I've been reading a book over the past few months by Jonathan McKee, titled More Than Just The Talk. It's a book about talking to your kids about Sex. The book has been challenging, encouraging, and even discouraging at times. McKee doesn't pull any punches in his book. But, that's the point. The author wants parents to step out of their comfort zone and talk to their kids about what many consider hard topics, uncomfortable topics.
McKee begins his book giving us an answer to the question of "Why do we need to talk to our kids about sex?" The answer is pretty much because if we don't, they'll figure out the answers on their own and likely come up with a lot of wrong answers. I agree with him. One of the most powerful stories I've heard over the years about sex and kids is when a friend of mine shared with me about her experience teaching her fourth graders sex ed. She found the clause in the district curriculum that allowed her to teach about abstinence. After the talk, two kids came up to her and told her that two kids in one of the fifth grade classes had had sex. Another girl came up to her and told her that she wished her 12 year old cousin had heard the talk because she was pregnant. The stories McKee says are like these... and more. He shared in the book about Game of Thrones, which I've heard of, but have never watched. I had no idea how sexual the content of the show was. But, recently, I was watching a show on netflix, Melissa and Joey, which airs on ABC Family. The show has two high schoolers and their guardians. Pretty much every joke is about sex or how girls or guys look. The difference between the two shows is that Game of Thrones is very visually explicit and what it isn't explicit about, it implies.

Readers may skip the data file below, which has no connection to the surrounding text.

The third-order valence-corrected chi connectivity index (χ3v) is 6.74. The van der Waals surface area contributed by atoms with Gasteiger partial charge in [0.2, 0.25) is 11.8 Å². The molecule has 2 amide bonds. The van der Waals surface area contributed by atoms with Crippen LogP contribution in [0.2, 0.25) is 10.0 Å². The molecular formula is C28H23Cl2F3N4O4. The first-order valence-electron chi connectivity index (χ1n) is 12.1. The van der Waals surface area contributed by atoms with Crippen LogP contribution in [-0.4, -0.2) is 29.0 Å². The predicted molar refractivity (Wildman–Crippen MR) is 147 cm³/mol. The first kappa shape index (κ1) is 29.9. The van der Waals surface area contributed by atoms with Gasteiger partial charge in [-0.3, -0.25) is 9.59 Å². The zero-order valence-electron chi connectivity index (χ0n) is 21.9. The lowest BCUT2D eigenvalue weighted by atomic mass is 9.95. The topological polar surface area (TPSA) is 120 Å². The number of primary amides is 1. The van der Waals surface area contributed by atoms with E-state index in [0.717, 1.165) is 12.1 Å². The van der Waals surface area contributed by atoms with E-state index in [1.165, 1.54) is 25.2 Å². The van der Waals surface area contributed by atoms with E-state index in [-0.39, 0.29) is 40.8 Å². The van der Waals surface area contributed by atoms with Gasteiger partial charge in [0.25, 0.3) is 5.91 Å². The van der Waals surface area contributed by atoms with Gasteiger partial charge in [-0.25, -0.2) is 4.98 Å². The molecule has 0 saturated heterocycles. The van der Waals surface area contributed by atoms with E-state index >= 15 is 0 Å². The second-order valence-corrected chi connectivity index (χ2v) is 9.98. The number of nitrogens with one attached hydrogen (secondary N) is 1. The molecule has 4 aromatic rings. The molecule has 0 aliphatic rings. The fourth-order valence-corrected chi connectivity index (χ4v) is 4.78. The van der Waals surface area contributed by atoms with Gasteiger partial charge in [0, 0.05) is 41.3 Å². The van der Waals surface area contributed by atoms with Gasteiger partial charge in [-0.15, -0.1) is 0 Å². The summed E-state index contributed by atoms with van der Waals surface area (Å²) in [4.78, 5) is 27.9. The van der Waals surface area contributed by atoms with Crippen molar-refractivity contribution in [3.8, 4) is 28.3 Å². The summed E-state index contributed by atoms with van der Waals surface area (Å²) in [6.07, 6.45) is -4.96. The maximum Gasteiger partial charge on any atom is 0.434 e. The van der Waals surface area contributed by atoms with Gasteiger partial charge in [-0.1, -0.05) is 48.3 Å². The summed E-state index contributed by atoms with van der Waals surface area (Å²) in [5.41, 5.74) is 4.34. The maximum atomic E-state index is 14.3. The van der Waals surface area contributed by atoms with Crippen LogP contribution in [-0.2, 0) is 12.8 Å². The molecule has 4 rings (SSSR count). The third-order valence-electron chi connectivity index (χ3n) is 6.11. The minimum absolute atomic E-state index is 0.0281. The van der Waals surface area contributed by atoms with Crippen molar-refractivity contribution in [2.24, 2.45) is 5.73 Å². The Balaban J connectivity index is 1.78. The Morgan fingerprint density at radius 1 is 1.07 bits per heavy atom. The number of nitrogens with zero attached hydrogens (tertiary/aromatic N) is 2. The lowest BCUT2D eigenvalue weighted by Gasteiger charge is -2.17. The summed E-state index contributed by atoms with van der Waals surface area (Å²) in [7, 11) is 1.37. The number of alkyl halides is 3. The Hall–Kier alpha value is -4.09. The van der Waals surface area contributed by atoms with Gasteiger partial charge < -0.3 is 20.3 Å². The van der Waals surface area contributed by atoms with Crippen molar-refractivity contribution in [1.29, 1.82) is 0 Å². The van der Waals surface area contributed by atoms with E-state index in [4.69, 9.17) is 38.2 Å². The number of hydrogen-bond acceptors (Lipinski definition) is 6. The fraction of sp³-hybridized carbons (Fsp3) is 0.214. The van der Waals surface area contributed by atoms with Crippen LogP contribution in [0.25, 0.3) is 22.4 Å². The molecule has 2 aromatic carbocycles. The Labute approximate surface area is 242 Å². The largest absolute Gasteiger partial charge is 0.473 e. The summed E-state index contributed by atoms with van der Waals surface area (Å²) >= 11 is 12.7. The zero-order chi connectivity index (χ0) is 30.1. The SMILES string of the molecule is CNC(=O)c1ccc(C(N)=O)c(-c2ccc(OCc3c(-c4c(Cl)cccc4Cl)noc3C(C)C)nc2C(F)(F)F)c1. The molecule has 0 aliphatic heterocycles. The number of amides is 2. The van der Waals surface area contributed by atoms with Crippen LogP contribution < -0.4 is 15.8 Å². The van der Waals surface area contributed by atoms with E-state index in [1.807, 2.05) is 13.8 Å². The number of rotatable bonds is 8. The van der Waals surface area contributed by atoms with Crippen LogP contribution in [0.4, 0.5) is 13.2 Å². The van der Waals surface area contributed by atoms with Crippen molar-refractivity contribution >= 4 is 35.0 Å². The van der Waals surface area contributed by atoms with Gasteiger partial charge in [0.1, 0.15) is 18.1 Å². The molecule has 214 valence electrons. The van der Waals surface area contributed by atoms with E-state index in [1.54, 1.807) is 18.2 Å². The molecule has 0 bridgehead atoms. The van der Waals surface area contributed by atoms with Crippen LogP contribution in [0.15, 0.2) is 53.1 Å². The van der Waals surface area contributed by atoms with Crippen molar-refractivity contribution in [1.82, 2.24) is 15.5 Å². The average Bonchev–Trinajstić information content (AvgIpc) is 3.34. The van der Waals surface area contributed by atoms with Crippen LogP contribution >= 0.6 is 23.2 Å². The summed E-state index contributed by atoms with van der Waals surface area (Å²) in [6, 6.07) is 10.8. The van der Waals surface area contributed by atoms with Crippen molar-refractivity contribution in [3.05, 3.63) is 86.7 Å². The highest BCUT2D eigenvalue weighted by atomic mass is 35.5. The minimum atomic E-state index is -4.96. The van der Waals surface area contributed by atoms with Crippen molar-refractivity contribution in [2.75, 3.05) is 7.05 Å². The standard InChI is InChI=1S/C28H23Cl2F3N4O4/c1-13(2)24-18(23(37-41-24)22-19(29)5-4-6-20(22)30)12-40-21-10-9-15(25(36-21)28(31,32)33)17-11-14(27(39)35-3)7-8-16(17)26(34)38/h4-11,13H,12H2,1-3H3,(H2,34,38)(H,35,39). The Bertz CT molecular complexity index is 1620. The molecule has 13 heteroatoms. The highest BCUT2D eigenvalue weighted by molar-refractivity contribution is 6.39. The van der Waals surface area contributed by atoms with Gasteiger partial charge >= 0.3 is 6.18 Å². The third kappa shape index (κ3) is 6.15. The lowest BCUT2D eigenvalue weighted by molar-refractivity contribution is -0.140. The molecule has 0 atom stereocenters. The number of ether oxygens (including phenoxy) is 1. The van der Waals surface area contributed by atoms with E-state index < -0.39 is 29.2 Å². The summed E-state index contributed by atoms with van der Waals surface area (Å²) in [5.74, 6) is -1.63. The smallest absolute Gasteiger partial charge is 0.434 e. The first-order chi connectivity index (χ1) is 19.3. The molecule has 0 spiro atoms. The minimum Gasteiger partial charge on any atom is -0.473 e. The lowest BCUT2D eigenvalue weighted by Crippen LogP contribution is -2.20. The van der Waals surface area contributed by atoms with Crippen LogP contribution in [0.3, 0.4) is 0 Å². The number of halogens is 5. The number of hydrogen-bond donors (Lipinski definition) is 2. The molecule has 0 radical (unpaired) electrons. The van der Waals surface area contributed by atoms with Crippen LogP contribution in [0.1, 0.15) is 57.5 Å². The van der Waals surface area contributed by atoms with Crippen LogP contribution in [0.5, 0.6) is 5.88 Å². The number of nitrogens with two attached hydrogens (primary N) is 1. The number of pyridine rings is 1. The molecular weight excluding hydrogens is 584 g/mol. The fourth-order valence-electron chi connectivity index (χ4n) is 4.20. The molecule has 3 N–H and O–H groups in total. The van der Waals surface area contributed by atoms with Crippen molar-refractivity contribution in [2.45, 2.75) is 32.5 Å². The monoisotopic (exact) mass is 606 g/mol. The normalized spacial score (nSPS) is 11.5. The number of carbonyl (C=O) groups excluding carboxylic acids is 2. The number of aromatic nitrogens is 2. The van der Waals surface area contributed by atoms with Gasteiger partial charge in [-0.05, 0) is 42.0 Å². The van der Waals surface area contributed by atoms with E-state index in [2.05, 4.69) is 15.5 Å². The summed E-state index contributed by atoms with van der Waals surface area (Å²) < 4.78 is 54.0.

McKee has given talks all over the US to parents and teens and he's heard more stories and heard more parents mention the stuff on TV than I've been aware of. What I realized in reading his stories is that we need to talk to our kids. It may make us uncomfortable, but they need to know that they can ask questions of us when they have them. And that is McKee's point.
After the introduction, McKee goes on to talk and give reasons why kids should wait--reasons you can use in your talks. Then, he addresses many questions kids have, masturbation, and pornography. After the introduction, it felt like the focus of his book was on masturbation and pornography. You can tell these subjects are heavy on his heart. I didn't always agree with some of his answers to the questions, but it's a starting point. With any book I read, I find I don't usually agree 100%. The book will make you feel pretty dire about what our kids are being barraged by every day.
So, what do we do? Can we hope that our kids will be in the small percentage that don't end up struggling with these things? Maybe, but either way, our responsibility as parents is prepare them for life--and that includes talking to them about topics that may be uncomfortable. We want to raise our children to love the Lord and understand what it means to glorify Him in our lives. Part of that is teaching them how to guard their hearts and minds from temptation and turn away from it.
While this book has some great information in it, I didn't really think it is a book that will prepare you to talk with your kids. What this book is great for is motivating you to get out of your comfort zone and talk with your kids--because it's really important! It will shock you with the stories and alarm you with fear, frankly. That can be good and bad. Never forget that God is in control. We can lift our children up in prayer and love them well. God doesn't want us to live in fear. We can talk with them and help them learn how to understand the world they live in. We can let them know that they can always talk with us about anything...
Please note that I received a complimentary copy of this book for review from Bethany House Publishing.